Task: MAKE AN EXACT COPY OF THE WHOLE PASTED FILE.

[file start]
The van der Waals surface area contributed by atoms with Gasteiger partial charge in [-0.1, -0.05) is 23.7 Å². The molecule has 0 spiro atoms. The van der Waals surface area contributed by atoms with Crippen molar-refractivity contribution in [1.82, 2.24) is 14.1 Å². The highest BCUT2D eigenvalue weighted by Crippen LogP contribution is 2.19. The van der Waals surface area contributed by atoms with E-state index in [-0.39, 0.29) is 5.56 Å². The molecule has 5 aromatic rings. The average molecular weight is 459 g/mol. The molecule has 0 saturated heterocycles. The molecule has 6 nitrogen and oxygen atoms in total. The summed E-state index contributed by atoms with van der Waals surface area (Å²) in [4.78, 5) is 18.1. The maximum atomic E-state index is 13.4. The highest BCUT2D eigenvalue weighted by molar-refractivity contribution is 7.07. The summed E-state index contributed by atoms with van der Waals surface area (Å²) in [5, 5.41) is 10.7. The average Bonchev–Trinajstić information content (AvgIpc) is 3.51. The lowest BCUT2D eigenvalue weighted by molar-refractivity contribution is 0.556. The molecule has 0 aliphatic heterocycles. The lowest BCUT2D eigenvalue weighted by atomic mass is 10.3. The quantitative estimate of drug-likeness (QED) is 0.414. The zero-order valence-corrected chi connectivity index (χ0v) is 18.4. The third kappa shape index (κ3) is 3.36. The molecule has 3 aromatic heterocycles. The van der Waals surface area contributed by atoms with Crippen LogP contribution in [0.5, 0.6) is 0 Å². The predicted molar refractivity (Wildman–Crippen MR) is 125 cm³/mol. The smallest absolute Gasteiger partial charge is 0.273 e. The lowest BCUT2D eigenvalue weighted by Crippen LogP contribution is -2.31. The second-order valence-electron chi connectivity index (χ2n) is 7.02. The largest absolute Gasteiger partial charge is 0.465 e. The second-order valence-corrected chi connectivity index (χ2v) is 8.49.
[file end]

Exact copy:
The van der Waals surface area contributed by atoms with Gasteiger partial charge in [-0.1, -0.05) is 23.7 Å². The molecule has 0 spiro atoms. The van der Waals surface area contributed by atoms with Crippen molar-refractivity contribution in [1.82, 2.24) is 14.1 Å². The highest BCUT2D eigenvalue weighted by Crippen LogP contribution is 2.19. The van der Waals surface area contributed by atoms with E-state index in [-0.39, 0.29) is 5.56 Å². The molecule has 5 aromatic rings. The average molecular weight is 459 g/mol. The molecule has 0 saturated heterocycles. The molecule has 6 nitrogen and oxygen atoms in total. The summed E-state index contributed by atoms with van der Waals surface area (Å²) in [4.78, 5) is 18.1. The maximum atomic E-state index is 13.4. The highest BCUT2D eigenvalue weighted by molar-refractivity contribution is 7.07. The summed E-state index contributed by atoms with van der Waals surface area (Å²) in [5, 5.41) is 10.7. The average Bonchev–Trinajstić information content (AvgIpc) is 3.51. The lowest BCUT2D eigenvalue weighted by molar-refractivity contribution is 0.556. The molecule has 0 aliphatic heterocycles. The lowest BCUT2D eigenvalue weighted by atomic mass is 10.3. The quantitative estimate of drug-likeness (QED) is 0.414. The zero-order valence-corrected chi connectivity index (χ0v) is 18.4. The third kappa shape index (κ3) is 3.36. The molecule has 3 aromatic heterocycles. The van der Waals surface area contributed by atoms with Crippen LogP contribution in [0.5, 0.6) is 0 Å². The predicted molar refractivity (Wildman–Crippen MR) is 125 cm³/mol. The smallest absolute Gasteiger partial charge is 0.273 e. The lowest BCUT2D eigenvalue weighted by Crippen LogP contribution is -2.31. The second-order valence-electron chi connectivity index (χ2n) is 7.02. The largest absolute Gasteiger partial charge is 0.465 e. The second-order valence-corrected chi connectivity index (χ2v) is 8.49.